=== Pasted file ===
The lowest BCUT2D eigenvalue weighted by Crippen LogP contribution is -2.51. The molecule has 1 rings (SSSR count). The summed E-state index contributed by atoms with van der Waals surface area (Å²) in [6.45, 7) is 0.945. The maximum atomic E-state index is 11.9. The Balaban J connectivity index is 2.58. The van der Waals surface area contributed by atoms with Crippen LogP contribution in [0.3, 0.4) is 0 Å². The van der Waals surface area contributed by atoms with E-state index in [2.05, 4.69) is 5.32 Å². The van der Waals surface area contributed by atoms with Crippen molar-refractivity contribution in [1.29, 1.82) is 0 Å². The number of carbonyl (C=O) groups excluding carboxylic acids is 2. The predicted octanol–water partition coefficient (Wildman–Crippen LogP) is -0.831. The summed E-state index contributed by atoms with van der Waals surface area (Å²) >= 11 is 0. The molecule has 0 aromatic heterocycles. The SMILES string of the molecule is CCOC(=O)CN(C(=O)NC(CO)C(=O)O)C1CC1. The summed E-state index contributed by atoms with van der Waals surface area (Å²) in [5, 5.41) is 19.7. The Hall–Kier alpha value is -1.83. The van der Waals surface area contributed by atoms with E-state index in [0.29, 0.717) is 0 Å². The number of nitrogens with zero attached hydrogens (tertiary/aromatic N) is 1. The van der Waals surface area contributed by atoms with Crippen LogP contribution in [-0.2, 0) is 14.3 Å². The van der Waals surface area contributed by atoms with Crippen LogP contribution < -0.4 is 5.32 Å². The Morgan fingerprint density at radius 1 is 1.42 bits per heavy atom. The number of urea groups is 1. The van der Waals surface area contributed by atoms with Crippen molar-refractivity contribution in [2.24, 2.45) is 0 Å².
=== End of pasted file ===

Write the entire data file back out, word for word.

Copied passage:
The lowest BCUT2D eigenvalue weighted by Crippen LogP contribution is -2.51. The molecule has 1 rings (SSSR count). The summed E-state index contributed by atoms with van der Waals surface area (Å²) in [6.45, 7) is 0.945. The maximum atomic E-state index is 11.9. The Balaban J connectivity index is 2.58. The van der Waals surface area contributed by atoms with Crippen LogP contribution in [0.3, 0.4) is 0 Å². The van der Waals surface area contributed by atoms with E-state index in [2.05, 4.69) is 5.32 Å². The van der Waals surface area contributed by atoms with Crippen molar-refractivity contribution in [1.29, 1.82) is 0 Å². The number of carbonyl (C=O) groups excluding carboxylic acids is 2. The predicted octanol–water partition coefficient (Wildman–Crippen LogP) is -0.831. The summed E-state index contributed by atoms with van der Waals surface area (Å²) >= 11 is 0. The molecule has 0 aromatic heterocycles. The SMILES string of the molecule is CCOC(=O)CN(C(=O)NC(CO)C(=O)O)C1CC1. The summed E-state index contributed by atoms with van der Waals surface area (Å²) in [5, 5.41) is 19.7. The Hall–Kier alpha value is -1.83. The van der Waals surface area contributed by atoms with E-state index in [0.29, 0.717) is 0 Å². The number of nitrogens with zero attached hydrogens (tertiary/aromatic N) is 1. The van der Waals surface area contributed by atoms with Crippen LogP contribution in [-0.2, 0) is 14.3 Å². The van der Waals surface area contributed by atoms with Crippen LogP contribution < -0.4 is 5.32 Å². The Morgan fingerprint density at radius 1 is 1.42 bits per heavy atom. The number of urea groups is 1. The van der Waals surface area contributed by atoms with Crippen molar-refractivity contribution in [2.24, 2.45) is 0 Å².